UK foreign secretary Boris Johnson faces flak after mentioning alcohol in gurudwara
UK Foreign Secretary Boris Johnson had a tough time today on the election campaign trail when a British Sikh woman admonished him for talking about whisky during a stop at a gurudwara in the city of Bristol.
London: UK Foreign Secretary Boris Johnson had a tough time today on the election campaign trail when a British Sikh woman admonished him for talking about whisky during a stop at a gurudwara in the city of Bristol.
Johnson, whose wife is of Sikh origin, was forced to apologise for raising the issue of high tariffs on Scotch whisky imports into India, which could be brought down if a free trade deal is struck between India and the UK post—Brexit.
"He was simply making the point that a free trade deal with, for example, India could be huge for both sides", said a spokesperson for the senior Cabinet minister.
"He pointed out that in India billions of litres of whisky are consumed every year but there is a 120 per cent (customs duty) on imports of Scotch whisky and wouldn't it be great if we could have free trade.
"One lady expressed her views based on a personal situation but the other 30 attendees warmly welcomed his remarks. He said he was sorry to hear of her personal story but that was all," he said.
Johnson had stopped over at the Shri Guru Nanak Prakash Singh Sabha to show his support for Bristol East Conservative candidate Theo Clarke.
He was presented with a ceremonial turban and given a tour of the gurudwara before his remarks created a stir.
"I wouldn’t be wanting to put somebody in power who wants to put more alcohol in India, which is causing lots of problems at the moment," said a British Sikh woman, named locally as Balbir Kaur.
"I am a practicing Sikh and to me that is absolutely outrageous," she said.
He was also put on the spot when he stressed that the Conservative party considered the matter of alleged British involvement in Operation Blue Star in 1984 "closed".
An independent inquiry into the issue has been included by the Opposition Labour party in its election manifesto released yesterday.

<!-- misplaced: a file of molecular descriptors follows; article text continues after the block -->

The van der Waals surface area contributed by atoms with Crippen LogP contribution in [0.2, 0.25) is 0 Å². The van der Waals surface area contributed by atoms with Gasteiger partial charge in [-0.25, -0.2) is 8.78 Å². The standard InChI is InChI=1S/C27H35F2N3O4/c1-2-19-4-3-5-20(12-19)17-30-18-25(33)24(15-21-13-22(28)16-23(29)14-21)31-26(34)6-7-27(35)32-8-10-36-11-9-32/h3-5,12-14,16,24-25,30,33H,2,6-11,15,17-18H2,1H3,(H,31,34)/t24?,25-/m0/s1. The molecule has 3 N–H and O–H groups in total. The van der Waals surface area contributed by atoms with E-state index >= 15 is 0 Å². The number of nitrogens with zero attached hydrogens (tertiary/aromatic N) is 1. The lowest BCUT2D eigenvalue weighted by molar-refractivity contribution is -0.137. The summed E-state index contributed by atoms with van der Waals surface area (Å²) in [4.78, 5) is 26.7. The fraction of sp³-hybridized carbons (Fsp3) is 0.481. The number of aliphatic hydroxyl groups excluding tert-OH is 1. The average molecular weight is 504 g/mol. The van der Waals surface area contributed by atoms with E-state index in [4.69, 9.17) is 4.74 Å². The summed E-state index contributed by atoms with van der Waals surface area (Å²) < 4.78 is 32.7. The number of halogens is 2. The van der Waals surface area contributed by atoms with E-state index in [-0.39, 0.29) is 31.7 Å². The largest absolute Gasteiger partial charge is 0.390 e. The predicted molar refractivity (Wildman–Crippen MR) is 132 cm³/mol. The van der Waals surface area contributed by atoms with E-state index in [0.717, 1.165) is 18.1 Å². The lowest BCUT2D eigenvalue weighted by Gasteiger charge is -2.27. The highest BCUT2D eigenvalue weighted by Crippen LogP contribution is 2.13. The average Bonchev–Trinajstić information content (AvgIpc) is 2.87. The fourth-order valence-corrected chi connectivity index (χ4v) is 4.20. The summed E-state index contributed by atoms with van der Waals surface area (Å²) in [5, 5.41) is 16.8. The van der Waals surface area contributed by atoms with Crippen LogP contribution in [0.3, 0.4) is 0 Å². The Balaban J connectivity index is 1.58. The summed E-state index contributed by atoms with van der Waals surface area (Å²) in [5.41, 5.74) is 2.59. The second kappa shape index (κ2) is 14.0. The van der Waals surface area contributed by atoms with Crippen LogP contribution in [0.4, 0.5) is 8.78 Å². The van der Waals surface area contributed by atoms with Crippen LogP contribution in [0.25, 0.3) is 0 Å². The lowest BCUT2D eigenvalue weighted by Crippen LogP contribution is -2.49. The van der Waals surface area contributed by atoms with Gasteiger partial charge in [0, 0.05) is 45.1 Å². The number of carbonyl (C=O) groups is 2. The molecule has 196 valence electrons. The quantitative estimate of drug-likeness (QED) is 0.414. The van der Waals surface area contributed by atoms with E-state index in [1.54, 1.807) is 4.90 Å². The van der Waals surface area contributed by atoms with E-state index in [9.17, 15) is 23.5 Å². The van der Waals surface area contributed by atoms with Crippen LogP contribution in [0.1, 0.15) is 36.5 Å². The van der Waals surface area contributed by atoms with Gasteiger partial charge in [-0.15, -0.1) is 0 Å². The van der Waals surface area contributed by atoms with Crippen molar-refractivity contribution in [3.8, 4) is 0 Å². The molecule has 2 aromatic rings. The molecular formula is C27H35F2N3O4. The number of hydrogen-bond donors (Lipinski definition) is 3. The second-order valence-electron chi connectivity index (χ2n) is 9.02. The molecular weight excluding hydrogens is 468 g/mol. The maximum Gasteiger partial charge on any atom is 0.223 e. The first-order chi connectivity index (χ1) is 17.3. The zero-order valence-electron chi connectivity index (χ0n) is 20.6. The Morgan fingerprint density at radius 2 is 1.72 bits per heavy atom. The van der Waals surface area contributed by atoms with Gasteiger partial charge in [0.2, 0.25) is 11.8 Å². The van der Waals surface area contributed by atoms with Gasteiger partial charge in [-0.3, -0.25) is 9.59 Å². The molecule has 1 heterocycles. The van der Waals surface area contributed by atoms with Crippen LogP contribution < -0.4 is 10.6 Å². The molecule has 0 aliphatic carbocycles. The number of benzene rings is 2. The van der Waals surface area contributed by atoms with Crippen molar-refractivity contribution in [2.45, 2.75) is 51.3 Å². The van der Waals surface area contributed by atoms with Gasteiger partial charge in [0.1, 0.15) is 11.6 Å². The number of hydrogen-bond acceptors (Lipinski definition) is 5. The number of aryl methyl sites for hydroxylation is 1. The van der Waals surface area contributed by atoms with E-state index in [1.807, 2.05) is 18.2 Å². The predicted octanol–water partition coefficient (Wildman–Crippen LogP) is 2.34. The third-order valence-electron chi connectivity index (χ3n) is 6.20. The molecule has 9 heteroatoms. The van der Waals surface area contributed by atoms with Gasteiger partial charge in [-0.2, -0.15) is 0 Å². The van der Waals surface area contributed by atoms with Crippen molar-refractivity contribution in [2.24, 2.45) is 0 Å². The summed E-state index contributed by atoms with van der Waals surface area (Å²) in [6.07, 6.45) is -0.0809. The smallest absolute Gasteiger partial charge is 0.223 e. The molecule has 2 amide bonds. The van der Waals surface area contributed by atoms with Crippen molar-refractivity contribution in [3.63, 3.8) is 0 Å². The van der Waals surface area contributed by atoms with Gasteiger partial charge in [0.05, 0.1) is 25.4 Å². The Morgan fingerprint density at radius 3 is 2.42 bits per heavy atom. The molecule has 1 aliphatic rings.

Johnson, the former London mayor known for his light-hearted speeches, has been using recent canvassing opportunities within the Indian Diaspora communities to highlight the prospects of an FTA between India and the UK.
"Whenever we go to India, we have to pack bottles of whisky because as you know there is a duty of 150 per cent in India on Scotch whisky. But imagine what we could do if there was a free trade deal with India," he had said at a UK—India Awards ceremony in London last week.
Britain's ministers have been on a hectic campaign schedule in the run up to the June 8 general election and the nearly 1.5-million—strong Indian Diaspora is seen as an attractive vote—bank.
The Liberal Democrat party was quick to react to the latest controversy, claiming it shows the Tory party’s "bungling" approach.
Lib Dem shadow foreign secretary Tom Brake said: "This crass misjudgement has shown Boris Johnson is incapable of representing his own party at home, let alone representing Britain abroad. It doesn’t bode well for all the trade deals the Brexiteers have promised.
"The British people don’t have to settle for bungling Boris and Theresa May’s risky and extreme version of Brexit. The Liberal Democrats will give people a say on the Brexit deal in a referendum, with the choice to remain in Europe".
The new British prime minister said a trans-Atlantic deal is not one of her priorities — a sharp contrast with the stance of her immediate predecessors, Boris Johnson and Theresa May